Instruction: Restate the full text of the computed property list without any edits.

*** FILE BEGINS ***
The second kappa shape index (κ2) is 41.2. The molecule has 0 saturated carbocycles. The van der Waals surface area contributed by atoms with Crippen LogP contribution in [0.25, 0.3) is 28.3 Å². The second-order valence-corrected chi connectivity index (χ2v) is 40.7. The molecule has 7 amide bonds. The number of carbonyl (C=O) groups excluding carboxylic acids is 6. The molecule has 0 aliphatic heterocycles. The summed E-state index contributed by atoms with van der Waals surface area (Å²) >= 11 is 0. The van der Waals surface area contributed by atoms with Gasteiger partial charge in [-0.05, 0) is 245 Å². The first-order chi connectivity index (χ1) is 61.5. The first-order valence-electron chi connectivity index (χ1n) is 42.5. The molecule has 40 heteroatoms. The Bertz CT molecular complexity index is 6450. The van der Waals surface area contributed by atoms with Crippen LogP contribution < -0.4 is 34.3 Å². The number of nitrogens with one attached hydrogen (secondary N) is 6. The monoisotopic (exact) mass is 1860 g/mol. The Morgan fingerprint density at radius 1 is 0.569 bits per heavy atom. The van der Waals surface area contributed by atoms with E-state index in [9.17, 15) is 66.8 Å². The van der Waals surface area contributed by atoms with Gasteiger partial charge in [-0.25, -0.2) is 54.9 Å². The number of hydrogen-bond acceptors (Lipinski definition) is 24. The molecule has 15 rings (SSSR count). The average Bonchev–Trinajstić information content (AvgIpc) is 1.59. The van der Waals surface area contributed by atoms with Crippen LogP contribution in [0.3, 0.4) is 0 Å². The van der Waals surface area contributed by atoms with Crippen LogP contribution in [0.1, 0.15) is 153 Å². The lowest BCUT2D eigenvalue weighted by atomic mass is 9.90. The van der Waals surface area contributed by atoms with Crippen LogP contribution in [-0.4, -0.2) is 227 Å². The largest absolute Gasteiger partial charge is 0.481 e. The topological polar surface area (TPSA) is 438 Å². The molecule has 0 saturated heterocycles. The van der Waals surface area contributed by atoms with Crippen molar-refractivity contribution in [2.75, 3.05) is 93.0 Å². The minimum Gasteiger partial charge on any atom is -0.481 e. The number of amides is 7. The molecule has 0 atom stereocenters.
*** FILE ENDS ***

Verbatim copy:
The second kappa shape index (κ2) is 41.2. The molecule has 0 saturated carbocycles. The van der Waals surface area contributed by atoms with Crippen LogP contribution in [0.25, 0.3) is 28.3 Å². The second-order valence-corrected chi connectivity index (χ2v) is 40.7. The molecule has 7 amide bonds. The number of carbonyl (C=O) groups excluding carboxylic acids is 6. The molecule has 0 aliphatic heterocycles. The summed E-state index contributed by atoms with van der Waals surface area (Å²) >= 11 is 0. The van der Waals surface area contributed by atoms with Gasteiger partial charge in [-0.05, 0) is 245 Å². The first-order chi connectivity index (χ1) is 61.5. The first-order valence-electron chi connectivity index (χ1n) is 42.5. The molecule has 40 heteroatoms. The Bertz CT molecular complexity index is 6450. The van der Waals surface area contributed by atoms with Crippen LogP contribution < -0.4 is 34.3 Å². The number of nitrogens with one attached hydrogen (secondary N) is 6. The monoisotopic (exact) mass is 1860 g/mol. The Morgan fingerprint density at radius 1 is 0.569 bits per heavy atom. The van der Waals surface area contributed by atoms with E-state index in [9.17, 15) is 66.8 Å². The van der Waals surface area contributed by atoms with Gasteiger partial charge in [-0.25, -0.2) is 54.9 Å². The number of hydrogen-bond acceptors (Lipinski definition) is 24. The molecule has 15 rings (SSSR count). The average Bonchev–Trinajstić information content (AvgIpc) is 1.59. The van der Waals surface area contributed by atoms with Crippen LogP contribution in [0.3, 0.4) is 0 Å². The van der Waals surface area contributed by atoms with Crippen LogP contribution in [0.1, 0.15) is 153 Å². The lowest BCUT2D eigenvalue weighted by atomic mass is 9.90. The van der Waals surface area contributed by atoms with Crippen LogP contribution in [-0.4, -0.2) is 227 Å². The largest absolute Gasteiger partial charge is 0.481 e. The topological polar surface area (TPSA) is 438 Å². The molecule has 0 saturated heterocycles. The van der Waals surface area contributed by atoms with Crippen molar-refractivity contribution in [2.75, 3.05) is 93.0 Å². The minimum Gasteiger partial charge on any atom is -0.481 e. The number of amides is 7. The molecule has 0 atom stereocenters.